Oct 212014
For those in search of just the right tallit, the striping is definitely a major factor. This week we received the following inquiry from a prospective customer:
Could you please address the customs concerning the stripes on the tallit.
More pointedly the silver or gold stripes. Thanks, Tom S.
I explained to Tom that originally the tallit had blue stripes as a remembrance of the lost techelet (blue) tzitzit. These later morphed into black stripes.“The current custom of black stripes,” writes my friend Rabbi Shraga Simmons, “is in keeping with the synagogue decorum, which has value in and of itself.”Tallit StripesStill, even in Orthodox congregations, not everyone wears a white tallit with black stripes. In a modern Orthodox congregation you’ll find a bit of color, and in non-Orthodox congregations, the tallits can get quite colorful.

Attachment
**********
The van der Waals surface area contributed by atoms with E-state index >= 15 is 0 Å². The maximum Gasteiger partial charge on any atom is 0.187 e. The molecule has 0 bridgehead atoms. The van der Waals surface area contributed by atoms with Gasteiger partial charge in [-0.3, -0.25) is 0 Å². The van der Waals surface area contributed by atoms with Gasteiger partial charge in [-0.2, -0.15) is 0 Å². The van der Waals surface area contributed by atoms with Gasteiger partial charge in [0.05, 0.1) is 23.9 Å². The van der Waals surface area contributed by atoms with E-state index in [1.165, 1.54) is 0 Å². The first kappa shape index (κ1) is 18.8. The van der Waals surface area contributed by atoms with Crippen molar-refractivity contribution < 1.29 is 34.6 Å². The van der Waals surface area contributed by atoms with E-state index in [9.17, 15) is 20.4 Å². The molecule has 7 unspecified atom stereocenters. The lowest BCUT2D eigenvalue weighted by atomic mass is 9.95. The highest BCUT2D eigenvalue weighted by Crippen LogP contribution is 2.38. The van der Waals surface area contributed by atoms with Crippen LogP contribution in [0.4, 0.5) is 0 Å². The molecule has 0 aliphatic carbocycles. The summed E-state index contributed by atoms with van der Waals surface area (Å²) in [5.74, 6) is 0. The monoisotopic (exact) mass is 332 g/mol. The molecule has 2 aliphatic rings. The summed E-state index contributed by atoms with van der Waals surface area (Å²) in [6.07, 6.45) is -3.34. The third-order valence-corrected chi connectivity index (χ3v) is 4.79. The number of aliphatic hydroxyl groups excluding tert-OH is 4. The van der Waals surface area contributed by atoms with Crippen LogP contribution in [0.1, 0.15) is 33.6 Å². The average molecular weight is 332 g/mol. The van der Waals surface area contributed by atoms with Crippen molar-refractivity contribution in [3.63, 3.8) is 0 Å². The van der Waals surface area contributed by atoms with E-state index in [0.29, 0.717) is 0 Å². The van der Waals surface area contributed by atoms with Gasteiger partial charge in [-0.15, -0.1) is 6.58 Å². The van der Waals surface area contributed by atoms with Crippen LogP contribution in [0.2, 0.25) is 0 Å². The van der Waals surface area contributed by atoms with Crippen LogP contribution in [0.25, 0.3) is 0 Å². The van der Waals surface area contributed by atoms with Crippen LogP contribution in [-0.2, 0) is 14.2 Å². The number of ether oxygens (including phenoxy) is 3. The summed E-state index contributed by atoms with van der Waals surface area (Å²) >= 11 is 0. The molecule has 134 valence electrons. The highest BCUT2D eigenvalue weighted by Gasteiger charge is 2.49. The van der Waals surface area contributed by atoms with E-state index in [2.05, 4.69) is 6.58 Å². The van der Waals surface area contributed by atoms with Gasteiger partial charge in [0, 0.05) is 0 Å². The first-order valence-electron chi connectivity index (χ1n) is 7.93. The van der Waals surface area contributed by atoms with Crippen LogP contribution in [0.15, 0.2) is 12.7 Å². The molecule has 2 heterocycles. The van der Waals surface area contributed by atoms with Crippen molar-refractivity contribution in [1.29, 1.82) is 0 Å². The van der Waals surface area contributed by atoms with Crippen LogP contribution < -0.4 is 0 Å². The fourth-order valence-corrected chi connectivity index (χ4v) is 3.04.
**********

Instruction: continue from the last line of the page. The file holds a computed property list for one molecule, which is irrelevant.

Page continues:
I would say black-silver and black-gold is somewhere in the middle, and for the most part tallit striping choice is really a matter of personal preference.

Black-striped, white-striped, white-silver-striped and blue-striped tallits are considered quite traditional, and have a white atara with a subtle leaf and diamond design. Black-silver, black-gold, blue-silver and blue-gold are perfectly acceptable in most Orthodox congregations and have the Tzitzit Blessing embroidered on the atara (neckband).

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